Everyone gets caught up in 4-3 or 3-4 but actually these are minor packages. In fact, the Bengals are less of a spread-style offense than many NFL teams so the Jets would probably be in a base defense even less against a lot of other teams.

The next thing to note is that when they were in base, they were basically always in 4-3, not 3-4. On just two snaps were they in a 3-4 alignment, but only because a defensive lineman (Lawrence Thomas in each case) was standing up to be the second outside linebacker.

This doesn't mean they didn't operate out of three-man fronts. They did ... but only in nickel and dime packages.

The Jets mixed up formations, fronts and personnel groupings a lot in the first half, until late in the half when the Bengals went into a hurry-up so the Jets just stayed in the same 4-2-5 nickel package.

Then in the second half, they operated out of that same package most of the time, even with the Bengals no longer playing hurry-up.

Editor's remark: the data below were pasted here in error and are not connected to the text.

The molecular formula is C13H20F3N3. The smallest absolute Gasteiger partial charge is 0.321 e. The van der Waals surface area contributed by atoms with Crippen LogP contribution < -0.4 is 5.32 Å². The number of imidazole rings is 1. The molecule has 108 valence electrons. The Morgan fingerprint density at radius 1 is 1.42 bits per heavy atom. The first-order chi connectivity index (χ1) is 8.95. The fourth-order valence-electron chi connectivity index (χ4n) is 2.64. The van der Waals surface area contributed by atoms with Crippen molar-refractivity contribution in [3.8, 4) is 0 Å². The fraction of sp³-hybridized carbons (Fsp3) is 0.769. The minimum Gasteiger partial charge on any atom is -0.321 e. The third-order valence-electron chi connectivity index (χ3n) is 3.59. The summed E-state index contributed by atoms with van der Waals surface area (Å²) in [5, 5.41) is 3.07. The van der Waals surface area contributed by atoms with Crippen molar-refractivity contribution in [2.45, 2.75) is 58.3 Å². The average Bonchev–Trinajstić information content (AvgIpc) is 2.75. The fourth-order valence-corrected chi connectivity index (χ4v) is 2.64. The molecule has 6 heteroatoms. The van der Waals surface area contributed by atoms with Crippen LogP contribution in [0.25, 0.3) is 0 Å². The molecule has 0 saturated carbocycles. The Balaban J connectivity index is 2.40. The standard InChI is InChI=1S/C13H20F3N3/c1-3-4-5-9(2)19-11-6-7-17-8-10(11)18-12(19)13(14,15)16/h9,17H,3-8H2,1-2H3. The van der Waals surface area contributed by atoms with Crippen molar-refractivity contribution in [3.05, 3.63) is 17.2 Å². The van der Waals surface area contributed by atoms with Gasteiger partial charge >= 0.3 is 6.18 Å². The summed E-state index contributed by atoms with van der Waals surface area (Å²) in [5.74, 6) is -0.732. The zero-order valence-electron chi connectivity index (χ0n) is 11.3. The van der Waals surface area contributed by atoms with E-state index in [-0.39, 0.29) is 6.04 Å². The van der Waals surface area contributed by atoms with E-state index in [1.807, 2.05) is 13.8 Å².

Let's return to that 4-3 personnel grouping though. The first two plays immediately illustrate the main look they had out of these personnel packages, but with some built-in flexibility.

Each of these has basic 4-3 under principles. If the weakside end stands up, it would suddenly look a lot like a conventional 3-4. However, the linemen are aligned to shoot gaps and perhaps to force the offensive linemen to decide who to double and who to single-block.

In the second image, moreso than the first image, the linemen are aligned more closely with the center and the two tackles. So they could potentially look to two-gap instead of penetrating into the backfield.